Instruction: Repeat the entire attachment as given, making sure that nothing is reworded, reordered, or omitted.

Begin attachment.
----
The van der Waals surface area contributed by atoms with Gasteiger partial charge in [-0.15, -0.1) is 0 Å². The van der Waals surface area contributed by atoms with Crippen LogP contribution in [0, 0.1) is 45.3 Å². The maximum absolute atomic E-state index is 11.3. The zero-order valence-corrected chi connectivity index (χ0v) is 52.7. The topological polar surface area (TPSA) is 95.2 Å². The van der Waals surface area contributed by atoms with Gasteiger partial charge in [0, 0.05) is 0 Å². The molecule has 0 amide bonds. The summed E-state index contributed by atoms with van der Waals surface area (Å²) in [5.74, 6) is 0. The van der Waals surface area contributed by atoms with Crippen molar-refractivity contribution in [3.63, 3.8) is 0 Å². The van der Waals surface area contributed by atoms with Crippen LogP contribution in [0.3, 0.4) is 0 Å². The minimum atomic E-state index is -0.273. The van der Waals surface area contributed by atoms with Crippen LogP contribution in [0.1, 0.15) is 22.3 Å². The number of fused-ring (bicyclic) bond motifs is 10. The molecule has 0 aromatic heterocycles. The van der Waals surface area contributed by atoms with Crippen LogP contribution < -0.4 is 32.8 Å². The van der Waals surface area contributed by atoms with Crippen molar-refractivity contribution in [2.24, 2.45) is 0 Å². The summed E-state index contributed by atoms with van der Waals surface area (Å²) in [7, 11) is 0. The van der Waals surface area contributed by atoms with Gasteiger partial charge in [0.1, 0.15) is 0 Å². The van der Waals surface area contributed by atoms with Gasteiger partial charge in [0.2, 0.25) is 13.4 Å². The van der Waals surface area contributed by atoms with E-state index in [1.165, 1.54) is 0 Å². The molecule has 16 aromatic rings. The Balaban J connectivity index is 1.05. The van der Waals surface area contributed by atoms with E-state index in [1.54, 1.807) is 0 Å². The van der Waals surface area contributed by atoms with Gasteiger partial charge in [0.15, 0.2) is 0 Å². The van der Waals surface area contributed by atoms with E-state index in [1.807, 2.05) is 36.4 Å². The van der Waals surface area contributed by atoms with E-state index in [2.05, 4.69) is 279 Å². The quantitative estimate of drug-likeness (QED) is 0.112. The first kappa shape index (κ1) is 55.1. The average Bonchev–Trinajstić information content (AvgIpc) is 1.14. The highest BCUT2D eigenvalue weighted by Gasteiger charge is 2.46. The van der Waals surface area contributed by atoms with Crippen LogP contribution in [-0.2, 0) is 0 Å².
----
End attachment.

The van der Waals surface area contributed by atoms with Gasteiger partial charge in [-0.15, -0.1) is 0 Å². The van der Waals surface area contributed by atoms with Crippen LogP contribution in [0, 0.1) is 45.3 Å². The maximum absolute atomic E-state index is 11.3. The zero-order valence-corrected chi connectivity index (χ0v) is 52.7. The topological polar surface area (TPSA) is 95.2 Å². The van der Waals surface area contributed by atoms with Gasteiger partial charge in [0, 0.05) is 0 Å². The molecule has 0 amide bonds. The summed E-state index contributed by atoms with van der Waals surface area (Å²) in [5.74, 6) is 0. The van der Waals surface area contributed by atoms with Crippen molar-refractivity contribution in [3.63, 3.8) is 0 Å². The van der Waals surface area contributed by atoms with Crippen LogP contribution in [0.3, 0.4) is 0 Å². The minimum atomic E-state index is -0.273. The van der Waals surface area contributed by atoms with Crippen LogP contribution in [0.1, 0.15) is 22.3 Å². The number of fused-ring (bicyclic) bond motifs is 10. The molecule has 0 aromatic heterocycles. The van der Waals surface area contributed by atoms with Crippen LogP contribution < -0.4 is 32.8 Å². The van der Waals surface area contributed by atoms with Crippen molar-refractivity contribution in [2.24, 2.45) is 0 Å². The summed E-state index contributed by atoms with van der Waals surface area (Å²) in [7, 11) is 0. The van der Waals surface area contributed by atoms with Gasteiger partial charge in [0.1, 0.15) is 0 Å². The van der Waals surface area contributed by atoms with Gasteiger partial charge in [0.2, 0.25) is 13.4 Å². The van der Waals surface area contributed by atoms with E-state index in [1.165, 1.54) is 0 Å². The molecule has 16 aromatic rings. The Balaban J connectivity index is 1.05. The van der Waals surface area contributed by atoms with E-state index in [1.54, 1.807) is 0 Å². The van der Waals surface area contributed by atoms with Gasteiger partial charge in [0.15, 0.2) is 0 Å². The van der Waals surface area contributed by atoms with E-state index in [1.807, 2.05) is 36.4 Å². The van der Waals surface area contributed by atoms with E-state index in [2.05, 4.69) is 279 Å². The quantitative estimate of drug-likeness (QED) is 0.112. The first kappa shape index (κ1) is 55.1. The average Bonchev–Trinajstić information content (AvgIpc) is 1.14. The highest BCUT2D eigenvalue weighted by Gasteiger charge is 2.46. The van der Waals surface area contributed by atoms with Crippen LogP contribution in [-0.2, 0) is 0 Å².